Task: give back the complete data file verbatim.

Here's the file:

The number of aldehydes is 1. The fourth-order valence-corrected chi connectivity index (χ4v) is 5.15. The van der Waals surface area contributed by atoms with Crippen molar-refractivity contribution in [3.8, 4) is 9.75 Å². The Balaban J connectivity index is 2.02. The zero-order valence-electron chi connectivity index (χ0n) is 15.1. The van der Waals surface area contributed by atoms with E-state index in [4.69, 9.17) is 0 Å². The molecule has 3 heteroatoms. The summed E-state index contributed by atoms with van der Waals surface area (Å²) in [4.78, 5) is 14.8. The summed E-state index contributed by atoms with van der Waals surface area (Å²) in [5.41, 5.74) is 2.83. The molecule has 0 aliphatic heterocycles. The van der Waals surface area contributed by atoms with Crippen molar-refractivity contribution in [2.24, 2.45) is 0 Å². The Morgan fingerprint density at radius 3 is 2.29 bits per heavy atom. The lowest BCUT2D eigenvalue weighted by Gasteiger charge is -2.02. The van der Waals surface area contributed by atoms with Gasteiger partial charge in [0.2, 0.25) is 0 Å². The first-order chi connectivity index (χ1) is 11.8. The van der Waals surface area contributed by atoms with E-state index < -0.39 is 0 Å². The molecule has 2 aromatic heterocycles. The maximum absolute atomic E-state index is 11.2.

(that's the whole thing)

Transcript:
The number of aldehydes is 1. The fourth-order valence-corrected chi connectivity index (χ4v) is 5.15. The van der Waals surface area contributed by atoms with Crippen molar-refractivity contribution in [3.8, 4) is 9.75 Å². The Balaban J connectivity index is 2.02. The zero-order valence-electron chi connectivity index (χ0n) is 15.1. The van der Waals surface area contributed by atoms with E-state index in [4.69, 9.17) is 0 Å². The molecule has 3 heteroatoms. The summed E-state index contributed by atoms with van der Waals surface area (Å²) in [4.78, 5) is 14.8. The summed E-state index contributed by atoms with van der Waals surface area (Å²) in [5.41, 5.74) is 2.83. The molecule has 0 aliphatic heterocycles. The van der Waals surface area contributed by atoms with Crippen molar-refractivity contribution in [2.24, 2.45) is 0 Å². The Morgan fingerprint density at radius 3 is 2.29 bits per heavy atom. The lowest BCUT2D eigenvalue weighted by Gasteiger charge is -2.02. The van der Waals surface area contributed by atoms with Gasteiger partial charge in [0.2, 0.25) is 0 Å². The first-order chi connectivity index (χ1) is 11.8. The van der Waals surface area contributed by atoms with E-state index < -0.39 is 0 Å². The molecule has 2 aromatic heterocycles. The maximum absolute atomic E-state index is 11.2.